Where Major League Soccer dares to go, other major American sports leagues follow. That’s the rare conclusion to be drawn from an article at Sports Business Daily which says NFL and NBA teams may be “not be as far as you’d think” from following MLS by allowing jersey sponsorship. Indeed, this season the NBA and NHL are following the NFL’s lead by allowing sponsors on practice jerseys, and the WNBA has already taken the step on its proper jerseys.
“Times are different,” says Joe Maloof, whose family company owns the NBA’s Sacramento Kings and WNBA’s Monarchs. “It’s a new economic climate now. Any time you can generate revenue in the right way, you should be able to do it. You have to. If we can find the right partner, why not?”
Says [NBA Deputy Commissioner] Adam Silver: “It’s a direction all teams are moving. With the advent to TiVo and the enormous number of channel and website choices, it’s become incredibly hard to hold the attention of the viewer during commercial breaks. It’s easier in live sports where viewers are more likely to stay with the program than change the channel. We have been in the product placement business from the beginning.”
This comment about product-placement time is interesting in the sense that soccer has always had this problem, with no commercial break opportunities during playing time — how curious and fascinating is it that changes in television viewing habits based on technology might be driving the business models of American sports leagues like the NBA closer to soccer?
The successful introduction of shirt sponsorship to MLS just a couple of years ago has surely not gone unnoticed in American sports business circles. Eleven MLS teams now have shirt sponsors, and there’s been very little controversy about it; most Fire supporters I know, sad as we all were to have “Chicago” and “Fire” removed from the band across our shirts and replaced with Best Buy, understood pretty clearly the economic imperative for the team and league.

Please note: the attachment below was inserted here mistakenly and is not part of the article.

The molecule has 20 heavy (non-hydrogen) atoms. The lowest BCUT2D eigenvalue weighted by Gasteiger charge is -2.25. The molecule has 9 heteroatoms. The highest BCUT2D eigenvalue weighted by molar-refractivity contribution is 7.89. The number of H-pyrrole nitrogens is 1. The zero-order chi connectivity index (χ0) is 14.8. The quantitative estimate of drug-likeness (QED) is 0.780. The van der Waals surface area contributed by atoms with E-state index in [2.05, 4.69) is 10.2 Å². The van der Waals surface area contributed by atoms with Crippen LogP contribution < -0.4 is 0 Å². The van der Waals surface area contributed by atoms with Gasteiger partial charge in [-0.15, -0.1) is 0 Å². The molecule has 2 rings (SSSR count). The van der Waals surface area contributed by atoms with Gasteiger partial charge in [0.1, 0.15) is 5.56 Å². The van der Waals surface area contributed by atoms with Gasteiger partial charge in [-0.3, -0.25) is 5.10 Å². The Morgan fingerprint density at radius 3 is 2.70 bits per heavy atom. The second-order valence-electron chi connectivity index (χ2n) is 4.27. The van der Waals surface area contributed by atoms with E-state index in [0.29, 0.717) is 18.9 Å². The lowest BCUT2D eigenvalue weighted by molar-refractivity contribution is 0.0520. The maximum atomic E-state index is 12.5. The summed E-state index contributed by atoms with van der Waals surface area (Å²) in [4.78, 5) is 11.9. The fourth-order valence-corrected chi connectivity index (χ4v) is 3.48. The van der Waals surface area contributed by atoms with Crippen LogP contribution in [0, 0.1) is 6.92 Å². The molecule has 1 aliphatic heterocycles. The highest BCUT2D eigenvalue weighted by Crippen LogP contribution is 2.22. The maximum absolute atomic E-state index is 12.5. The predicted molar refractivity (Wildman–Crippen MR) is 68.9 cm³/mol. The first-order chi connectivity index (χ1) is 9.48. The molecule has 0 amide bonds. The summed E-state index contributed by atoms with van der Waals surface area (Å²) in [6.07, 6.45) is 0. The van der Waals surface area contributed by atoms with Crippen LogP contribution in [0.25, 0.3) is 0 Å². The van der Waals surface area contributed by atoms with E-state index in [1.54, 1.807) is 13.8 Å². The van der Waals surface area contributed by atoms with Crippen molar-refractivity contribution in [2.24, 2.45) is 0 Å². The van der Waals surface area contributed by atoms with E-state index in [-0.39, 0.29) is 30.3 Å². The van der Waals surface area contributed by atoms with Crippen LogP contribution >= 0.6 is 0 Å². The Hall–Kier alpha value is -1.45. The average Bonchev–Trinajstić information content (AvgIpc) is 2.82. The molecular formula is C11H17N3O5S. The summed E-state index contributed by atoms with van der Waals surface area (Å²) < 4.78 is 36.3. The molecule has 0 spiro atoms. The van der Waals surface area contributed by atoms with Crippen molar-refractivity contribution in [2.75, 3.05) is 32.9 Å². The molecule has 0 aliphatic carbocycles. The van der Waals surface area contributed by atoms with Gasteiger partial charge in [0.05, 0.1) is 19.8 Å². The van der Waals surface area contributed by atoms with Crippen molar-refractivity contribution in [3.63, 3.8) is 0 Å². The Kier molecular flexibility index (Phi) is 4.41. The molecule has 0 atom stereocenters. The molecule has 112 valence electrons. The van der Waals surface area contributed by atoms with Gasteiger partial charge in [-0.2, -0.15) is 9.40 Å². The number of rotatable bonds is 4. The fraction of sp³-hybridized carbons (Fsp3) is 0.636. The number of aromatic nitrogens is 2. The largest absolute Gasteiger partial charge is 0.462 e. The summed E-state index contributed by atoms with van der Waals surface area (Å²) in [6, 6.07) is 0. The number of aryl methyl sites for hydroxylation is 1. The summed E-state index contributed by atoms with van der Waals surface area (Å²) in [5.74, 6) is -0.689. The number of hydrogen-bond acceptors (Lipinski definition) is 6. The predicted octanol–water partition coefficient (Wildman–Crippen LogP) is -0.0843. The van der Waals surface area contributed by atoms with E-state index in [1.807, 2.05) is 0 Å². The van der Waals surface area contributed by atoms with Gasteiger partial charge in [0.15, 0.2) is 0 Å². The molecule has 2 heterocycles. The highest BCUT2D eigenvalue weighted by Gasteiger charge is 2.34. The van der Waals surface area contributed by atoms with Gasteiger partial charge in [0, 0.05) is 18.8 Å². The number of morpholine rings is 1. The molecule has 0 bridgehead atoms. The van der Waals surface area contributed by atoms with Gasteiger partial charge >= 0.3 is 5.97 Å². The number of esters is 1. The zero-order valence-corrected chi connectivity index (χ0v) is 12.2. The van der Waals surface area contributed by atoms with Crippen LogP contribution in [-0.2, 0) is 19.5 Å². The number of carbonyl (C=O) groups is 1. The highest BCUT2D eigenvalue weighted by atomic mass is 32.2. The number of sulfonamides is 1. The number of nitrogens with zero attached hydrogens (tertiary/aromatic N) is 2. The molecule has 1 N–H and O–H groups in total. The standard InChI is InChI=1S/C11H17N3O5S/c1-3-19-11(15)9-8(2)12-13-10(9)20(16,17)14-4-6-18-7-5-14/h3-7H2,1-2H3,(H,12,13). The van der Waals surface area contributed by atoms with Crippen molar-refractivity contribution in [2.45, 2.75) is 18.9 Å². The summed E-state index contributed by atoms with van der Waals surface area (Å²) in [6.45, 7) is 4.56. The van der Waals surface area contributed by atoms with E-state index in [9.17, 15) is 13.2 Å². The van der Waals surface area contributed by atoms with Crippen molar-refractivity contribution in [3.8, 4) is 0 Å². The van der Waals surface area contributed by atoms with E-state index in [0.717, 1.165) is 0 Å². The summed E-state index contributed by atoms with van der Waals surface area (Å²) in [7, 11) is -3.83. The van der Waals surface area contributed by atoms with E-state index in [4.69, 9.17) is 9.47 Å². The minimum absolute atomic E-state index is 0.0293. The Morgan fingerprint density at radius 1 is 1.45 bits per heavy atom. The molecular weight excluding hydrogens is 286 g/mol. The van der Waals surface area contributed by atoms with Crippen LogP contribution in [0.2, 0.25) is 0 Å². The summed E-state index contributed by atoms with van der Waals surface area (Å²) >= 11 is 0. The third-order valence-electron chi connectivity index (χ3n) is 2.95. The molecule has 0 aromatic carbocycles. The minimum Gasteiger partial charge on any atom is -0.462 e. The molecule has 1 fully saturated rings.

Of course, it’s likely that the announcement of American company AON Corp’s £80 million four-year shirt sponsorship with Manchester United is what’s really driving this interest at the level of the New York Knicks, rather than Columbus’ $1M a year deal with Glidden — though the Galaxy’s Beckham-driven $49 million deal with Herbalife is nothing to be sneezed at.
It’s interesting to note that it was a similar economic imperative in a time of crisis that first drove shirt sponsorship in Europe to widespread acceptance in the 1980s. In England, it was the sharp economic crisis with attendance and income plummetting and rising wages that meant sponsorship was accepted as a necessity for survival, after some protracted wrangling with television companies. Interestingly, in a similar vein to MLS as a smaller league testing the waters for the NFL/NBA, it was semi-professional Kettering Town who first took a shirt sponsor, before the big boys followed. In 1981, Arsenal struck the big time first with a £500,000 deal with electronics company JVC, a massive sum in those days.
American sports traditionalists will be aghast that NBA teams may soon have Sony or whatever across their chests, having long scoffed at European teams’ ad-laden shirts. But with season ticket renewals hurting and a slashed salary cap in the NBA reflecting tougher times, many fans may end up quietly sitting on their hands and accepting the marketplace imperative in a league facing increasing global competition for players in the decades ahead.
Another piece of sport’s cultural space looks liable to fall to the market as shirt sponsorship seems inexorable in sports worldwide — with the odd and valuable exception of a fan-owned club like FC United of Manchester, where the members who own the club decide whether or not to accept a shirt sponsor. It seems like outside these rare exceptions, all fans seem likely do is shrug and for those who object, increase their purchases of vintage, non-sponsored jerseys